The UK is to be hit by stormy weather as Hurricane Joaquin makes its way across the Atlantic. Forecasters have warned that the remnants of the hurricane could bring strong winds and heavy rain towards the end of the week, putting an end to the mild weather. The hurricane, which was initially headed towards the United States, made a sudden turn and is now heading towards Europe.
Hurricane Joaquin has battered parts of the US, Barbados, the Bahamas and Bermuda with winds up to 130mph. A cargo ship carrying 33 Americans went missing during the stormy conditions. Despite efforts to locate the ship, the US Coast Guard said on 5 October that was likely the ship had sunk. Forecasters have said that the hurricane will not be as strong by the time it reaches Britain. According to forecasters at Weather Underground, Joaquin will weaken as it crosses over the Atlantic and will only be listed a tropical storm by the time it reaches the UK.
Dean Hall from The Met Office said: "There's a lot of uncertainty surrounding this weekend, with the possibility of Hurricane Joaquin coming in. There's the potential of it being quite wet and windy throughout. All changes this week with low pressure weather, showers, thunder and breezy in parts. Certainly a contrast to what we have been used to in the last few days."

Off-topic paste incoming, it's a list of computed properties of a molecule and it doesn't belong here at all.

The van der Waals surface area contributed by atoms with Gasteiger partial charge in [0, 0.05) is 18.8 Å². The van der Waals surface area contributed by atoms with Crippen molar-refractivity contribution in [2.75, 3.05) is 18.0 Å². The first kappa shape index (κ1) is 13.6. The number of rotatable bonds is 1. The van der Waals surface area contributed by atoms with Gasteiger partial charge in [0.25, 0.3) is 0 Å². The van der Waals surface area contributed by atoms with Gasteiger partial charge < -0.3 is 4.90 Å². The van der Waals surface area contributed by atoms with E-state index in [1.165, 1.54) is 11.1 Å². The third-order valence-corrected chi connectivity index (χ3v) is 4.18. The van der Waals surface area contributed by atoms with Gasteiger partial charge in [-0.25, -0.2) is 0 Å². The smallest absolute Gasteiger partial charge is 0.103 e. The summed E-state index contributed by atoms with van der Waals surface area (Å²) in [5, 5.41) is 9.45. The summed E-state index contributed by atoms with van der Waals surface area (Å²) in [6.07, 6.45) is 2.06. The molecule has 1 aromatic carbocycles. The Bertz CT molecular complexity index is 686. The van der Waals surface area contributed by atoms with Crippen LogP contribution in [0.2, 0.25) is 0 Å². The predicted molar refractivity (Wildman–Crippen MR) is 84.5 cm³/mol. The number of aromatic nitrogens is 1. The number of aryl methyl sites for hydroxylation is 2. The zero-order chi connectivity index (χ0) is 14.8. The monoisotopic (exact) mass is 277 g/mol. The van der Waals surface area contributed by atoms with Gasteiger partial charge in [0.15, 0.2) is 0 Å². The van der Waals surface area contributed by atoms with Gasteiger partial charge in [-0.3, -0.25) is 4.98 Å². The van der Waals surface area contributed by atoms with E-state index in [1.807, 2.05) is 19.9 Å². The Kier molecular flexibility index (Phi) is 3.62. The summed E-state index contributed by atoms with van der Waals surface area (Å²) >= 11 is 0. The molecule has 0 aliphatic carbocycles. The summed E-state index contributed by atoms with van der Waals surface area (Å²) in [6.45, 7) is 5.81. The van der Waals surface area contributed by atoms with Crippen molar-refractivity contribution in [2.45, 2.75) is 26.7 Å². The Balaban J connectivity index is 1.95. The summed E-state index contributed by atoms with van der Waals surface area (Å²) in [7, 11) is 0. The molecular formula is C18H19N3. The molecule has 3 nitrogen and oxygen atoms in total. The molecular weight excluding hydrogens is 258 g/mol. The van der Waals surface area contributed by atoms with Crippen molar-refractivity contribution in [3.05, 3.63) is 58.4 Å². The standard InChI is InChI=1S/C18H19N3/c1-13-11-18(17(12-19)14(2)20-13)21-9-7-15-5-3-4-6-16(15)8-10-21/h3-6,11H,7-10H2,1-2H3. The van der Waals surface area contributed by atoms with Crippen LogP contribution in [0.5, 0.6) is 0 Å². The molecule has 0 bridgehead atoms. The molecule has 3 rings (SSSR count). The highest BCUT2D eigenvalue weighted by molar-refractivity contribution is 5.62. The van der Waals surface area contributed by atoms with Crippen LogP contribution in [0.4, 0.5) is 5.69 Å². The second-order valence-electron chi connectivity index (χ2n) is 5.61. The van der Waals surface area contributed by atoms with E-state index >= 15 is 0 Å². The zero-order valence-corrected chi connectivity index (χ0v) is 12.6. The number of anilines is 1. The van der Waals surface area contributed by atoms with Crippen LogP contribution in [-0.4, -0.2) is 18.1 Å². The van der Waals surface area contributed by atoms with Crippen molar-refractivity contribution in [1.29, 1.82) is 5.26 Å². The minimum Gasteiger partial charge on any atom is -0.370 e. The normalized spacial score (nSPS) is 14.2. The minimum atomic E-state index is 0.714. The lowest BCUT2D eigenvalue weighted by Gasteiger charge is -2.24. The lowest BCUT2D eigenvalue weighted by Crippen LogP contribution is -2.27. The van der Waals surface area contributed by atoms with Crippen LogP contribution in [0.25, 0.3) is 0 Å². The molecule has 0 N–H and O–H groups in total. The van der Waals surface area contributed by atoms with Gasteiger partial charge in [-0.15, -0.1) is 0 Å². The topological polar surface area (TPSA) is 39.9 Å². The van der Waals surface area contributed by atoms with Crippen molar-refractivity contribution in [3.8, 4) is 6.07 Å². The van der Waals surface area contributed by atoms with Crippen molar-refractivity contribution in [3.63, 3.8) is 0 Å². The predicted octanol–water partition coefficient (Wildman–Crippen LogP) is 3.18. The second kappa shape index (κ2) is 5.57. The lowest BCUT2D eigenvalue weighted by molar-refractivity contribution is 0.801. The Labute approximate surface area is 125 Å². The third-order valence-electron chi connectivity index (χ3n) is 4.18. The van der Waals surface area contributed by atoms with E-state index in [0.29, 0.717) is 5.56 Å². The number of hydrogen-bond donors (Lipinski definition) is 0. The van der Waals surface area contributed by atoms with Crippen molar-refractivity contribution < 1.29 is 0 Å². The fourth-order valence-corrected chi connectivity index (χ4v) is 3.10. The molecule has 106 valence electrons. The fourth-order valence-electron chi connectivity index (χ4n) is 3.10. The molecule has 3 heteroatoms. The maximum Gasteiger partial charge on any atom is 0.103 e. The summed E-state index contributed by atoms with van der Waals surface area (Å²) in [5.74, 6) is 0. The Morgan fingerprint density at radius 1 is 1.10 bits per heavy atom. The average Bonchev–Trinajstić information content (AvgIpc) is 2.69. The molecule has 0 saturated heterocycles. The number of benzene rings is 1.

After hitting the Bahamas as a category four hurricane, Joaquin began to lose strength as it travelled across the Atlantic. Winds have now dropped to 105mph and Joaquin is listed as a category one hurricane. However, the strength of the hurricane was felt in full force in the Caribbean, where one settlement in the Bahamas saw 85% of the homes being destroyed by the strong rain and winds. Astronaut Scott Kelly tweeted a photo of the hurricane from the International Space Station as it passed over the Bahamas in its full force.
Hurricane Joaquin's change of track towards the north-east of the Pacific means that the United States will be spared a direct hit, however, South Carolina was hit by severe flooding, urging President Obama to declare a state of emergency. The National Weather Service for Columbia said that 4 October had been recorded as the wettest day in Columbia's history with 6.71 inches (7cm) of rain. Eight swift water rescue teams, 11 aircrafts and 600 National Guardsmen had been deployed for evacuations and rescue operations. Two women in South Carolina died during the stormy conditions.